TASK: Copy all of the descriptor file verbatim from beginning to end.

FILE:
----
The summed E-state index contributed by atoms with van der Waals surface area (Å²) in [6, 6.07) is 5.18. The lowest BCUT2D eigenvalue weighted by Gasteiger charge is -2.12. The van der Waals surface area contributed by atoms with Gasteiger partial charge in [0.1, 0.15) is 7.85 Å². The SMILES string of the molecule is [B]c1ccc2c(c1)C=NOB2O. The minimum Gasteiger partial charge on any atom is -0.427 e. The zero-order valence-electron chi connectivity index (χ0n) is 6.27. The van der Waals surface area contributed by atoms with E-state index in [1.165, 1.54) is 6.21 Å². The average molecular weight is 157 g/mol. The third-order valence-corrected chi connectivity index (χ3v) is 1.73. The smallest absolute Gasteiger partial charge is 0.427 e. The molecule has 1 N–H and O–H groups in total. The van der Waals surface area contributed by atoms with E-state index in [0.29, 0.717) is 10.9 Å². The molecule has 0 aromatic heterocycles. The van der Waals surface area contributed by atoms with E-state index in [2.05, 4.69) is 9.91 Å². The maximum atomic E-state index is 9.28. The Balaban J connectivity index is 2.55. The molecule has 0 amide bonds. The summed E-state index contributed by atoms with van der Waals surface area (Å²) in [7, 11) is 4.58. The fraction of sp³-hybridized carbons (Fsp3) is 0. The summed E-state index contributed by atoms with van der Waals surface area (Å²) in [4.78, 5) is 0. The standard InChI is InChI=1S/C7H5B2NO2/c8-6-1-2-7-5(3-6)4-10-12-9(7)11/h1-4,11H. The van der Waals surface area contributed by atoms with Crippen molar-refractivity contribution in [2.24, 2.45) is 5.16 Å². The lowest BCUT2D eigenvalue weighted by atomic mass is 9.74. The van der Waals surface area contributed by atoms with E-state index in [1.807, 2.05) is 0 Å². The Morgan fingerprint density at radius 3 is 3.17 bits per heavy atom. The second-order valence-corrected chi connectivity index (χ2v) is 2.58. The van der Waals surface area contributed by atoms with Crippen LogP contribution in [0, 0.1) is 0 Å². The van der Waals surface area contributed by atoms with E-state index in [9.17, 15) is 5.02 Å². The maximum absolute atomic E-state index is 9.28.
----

The summed E-state index contributed by atoms with van der Waals surface area (Å²) in [6, 6.07) is 5.18. The lowest BCUT2D eigenvalue weighted by Gasteiger charge is -2.12. The van der Waals surface area contributed by atoms with Gasteiger partial charge in [0.1, 0.15) is 7.85 Å². The SMILES string of the molecule is [B]c1ccc2c(c1)C=NOB2O. The minimum Gasteiger partial charge on any atom is -0.427 e. The zero-order valence-electron chi connectivity index (χ0n) is 6.27. The van der Waals surface area contributed by atoms with E-state index in [1.165, 1.54) is 6.21 Å². The average molecular weight is 157 g/mol. The third-order valence-corrected chi connectivity index (χ3v) is 1.73. The smallest absolute Gasteiger partial charge is 0.427 e. The molecule has 1 N–H and O–H groups in total. The van der Waals surface area contributed by atoms with E-state index in [0.29, 0.717) is 10.9 Å². The molecule has 0 aromatic heterocycles. The van der Waals surface area contributed by atoms with E-state index in [2.05, 4.69) is 9.91 Å². The maximum atomic E-state index is 9.28. The Balaban J connectivity index is 2.55. The molecule has 0 amide bonds. The summed E-state index contributed by atoms with van der Waals surface area (Å²) in [7, 11) is 4.58. The fraction of sp³-hybridized carbons (Fsp3) is 0. The summed E-state index contributed by atoms with van der Waals surface area (Å²) in [4.78, 5) is 0. The standard InChI is InChI=1S/C7H5B2NO2/c8-6-1-2-7-5(3-6)4-10-12-9(7)11/h1-4,11H. The van der Waals surface area contributed by atoms with Crippen molar-refractivity contribution in [2.24, 2.45) is 5.16 Å². The lowest BCUT2D eigenvalue weighted by atomic mass is 9.74. The van der Waals surface area contributed by atoms with E-state index in [1.807, 2.05) is 0 Å². The Morgan fingerprint density at radius 3 is 3.17 bits per heavy atom. The second-order valence-corrected chi connectivity index (χ2v) is 2.58. The van der Waals surface area contributed by atoms with Crippen LogP contribution in [0, 0.1) is 0 Å². The van der Waals surface area contributed by atoms with E-state index in [9.17, 15) is 5.02 Å². The maximum absolute atomic E-state index is 9.28.